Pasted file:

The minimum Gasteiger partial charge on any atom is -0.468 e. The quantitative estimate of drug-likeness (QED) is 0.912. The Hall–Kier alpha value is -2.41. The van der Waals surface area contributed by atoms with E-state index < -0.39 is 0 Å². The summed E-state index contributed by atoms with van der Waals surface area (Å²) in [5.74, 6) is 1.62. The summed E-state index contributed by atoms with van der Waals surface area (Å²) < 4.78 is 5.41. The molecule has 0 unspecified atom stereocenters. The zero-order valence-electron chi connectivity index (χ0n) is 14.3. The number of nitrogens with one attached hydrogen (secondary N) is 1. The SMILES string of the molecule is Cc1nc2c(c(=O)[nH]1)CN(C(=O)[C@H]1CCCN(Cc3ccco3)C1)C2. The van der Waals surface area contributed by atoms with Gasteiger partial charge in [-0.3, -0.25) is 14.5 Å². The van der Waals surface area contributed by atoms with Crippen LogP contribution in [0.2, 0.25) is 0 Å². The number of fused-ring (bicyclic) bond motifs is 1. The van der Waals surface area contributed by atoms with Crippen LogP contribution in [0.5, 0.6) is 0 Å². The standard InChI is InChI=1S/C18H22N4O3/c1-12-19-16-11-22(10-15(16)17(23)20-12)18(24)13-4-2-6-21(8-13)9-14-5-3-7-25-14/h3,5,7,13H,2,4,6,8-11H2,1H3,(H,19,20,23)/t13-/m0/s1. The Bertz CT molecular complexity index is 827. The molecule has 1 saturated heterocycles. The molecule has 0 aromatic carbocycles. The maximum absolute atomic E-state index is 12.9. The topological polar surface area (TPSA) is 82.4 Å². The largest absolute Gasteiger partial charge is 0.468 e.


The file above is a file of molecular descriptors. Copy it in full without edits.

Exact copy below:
The minimum Gasteiger partial charge on any atom is -0.468 e. The quantitative estimate of drug-likeness (QED) is 0.912. The Hall–Kier alpha value is -2.41. The van der Waals surface area contributed by atoms with E-state index < -0.39 is 0 Å². The summed E-state index contributed by atoms with van der Waals surface area (Å²) in [5.74, 6) is 1.62. The summed E-state index contributed by atoms with van der Waals surface area (Å²) < 4.78 is 5.41. The molecule has 0 unspecified atom stereocenters. The zero-order valence-electron chi connectivity index (χ0n) is 14.3. The number of nitrogens with one attached hydrogen (secondary N) is 1. The SMILES string of the molecule is Cc1nc2c(c(=O)[nH]1)CN(C(=O)[C@H]1CCCN(Cc3ccco3)C1)C2. The van der Waals surface area contributed by atoms with Gasteiger partial charge in [-0.3, -0.25) is 14.5 Å². The van der Waals surface area contributed by atoms with Crippen LogP contribution in [0.2, 0.25) is 0 Å². The number of fused-ring (bicyclic) bond motifs is 1. The van der Waals surface area contributed by atoms with Crippen LogP contribution in [0.5, 0.6) is 0 Å². The standard InChI is InChI=1S/C18H22N4O3/c1-12-19-16-11-22(10-15(16)17(23)20-12)18(24)13-4-2-6-21(8-13)9-14-5-3-7-25-14/h3,5,7,13H,2,4,6,8-11H2,1H3,(H,19,20,23)/t13-/m0/s1. The Bertz CT molecular complexity index is 827. The molecule has 1 saturated heterocycles. The molecule has 0 aromatic carbocycles. The maximum absolute atomic E-state index is 12.9. The topological polar surface area (TPSA) is 82.4 Å². The largest absolute Gasteiger partial charge is 0.468 e.